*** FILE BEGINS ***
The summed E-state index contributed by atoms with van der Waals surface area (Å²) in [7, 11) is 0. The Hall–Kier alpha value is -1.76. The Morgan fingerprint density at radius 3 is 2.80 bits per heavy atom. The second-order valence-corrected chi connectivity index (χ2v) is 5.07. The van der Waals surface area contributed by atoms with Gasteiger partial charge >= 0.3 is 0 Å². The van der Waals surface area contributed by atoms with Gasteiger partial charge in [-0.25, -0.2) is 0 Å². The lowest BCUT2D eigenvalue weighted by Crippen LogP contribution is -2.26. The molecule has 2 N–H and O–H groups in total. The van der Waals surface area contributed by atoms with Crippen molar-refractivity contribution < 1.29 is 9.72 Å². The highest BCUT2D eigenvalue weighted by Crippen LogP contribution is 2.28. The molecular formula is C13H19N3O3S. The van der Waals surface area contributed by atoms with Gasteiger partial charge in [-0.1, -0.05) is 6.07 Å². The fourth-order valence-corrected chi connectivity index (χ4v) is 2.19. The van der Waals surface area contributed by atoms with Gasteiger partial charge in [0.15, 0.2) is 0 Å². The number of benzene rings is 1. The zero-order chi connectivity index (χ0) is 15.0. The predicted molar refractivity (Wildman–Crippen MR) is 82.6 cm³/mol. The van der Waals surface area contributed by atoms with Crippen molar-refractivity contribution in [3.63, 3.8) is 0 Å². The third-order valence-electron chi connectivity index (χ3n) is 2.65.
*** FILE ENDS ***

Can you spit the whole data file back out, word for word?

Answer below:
The summed E-state index contributed by atoms with van der Waals surface area (Å²) in [7, 11) is 0. The Hall–Kier alpha value is -1.76. The Morgan fingerprint density at radius 3 is 2.80 bits per heavy atom. The second-order valence-corrected chi connectivity index (χ2v) is 5.07. The van der Waals surface area contributed by atoms with Gasteiger partial charge >= 0.3 is 0 Å². The van der Waals surface area contributed by atoms with Gasteiger partial charge in [-0.25, -0.2) is 0 Å². The lowest BCUT2D eigenvalue weighted by Crippen LogP contribution is -2.26. The molecule has 2 N–H and O–H groups in total. The van der Waals surface area contributed by atoms with Crippen molar-refractivity contribution < 1.29 is 9.72 Å². The highest BCUT2D eigenvalue weighted by Crippen LogP contribution is 2.28. The molecular formula is C13H19N3O3S. The van der Waals surface area contributed by atoms with Gasteiger partial charge in [-0.1, -0.05) is 6.07 Å². The fourth-order valence-corrected chi connectivity index (χ4v) is 2.19. The van der Waals surface area contributed by atoms with Gasteiger partial charge in [0.15, 0.2) is 0 Å². The number of benzene rings is 1. The zero-order chi connectivity index (χ0) is 15.0. The predicted molar refractivity (Wildman–Crippen MR) is 82.6 cm³/mol. The van der Waals surface area contributed by atoms with Crippen molar-refractivity contribution in [3.63, 3.8) is 0 Å². The third-order valence-electron chi connectivity index (χ3n) is 2.65.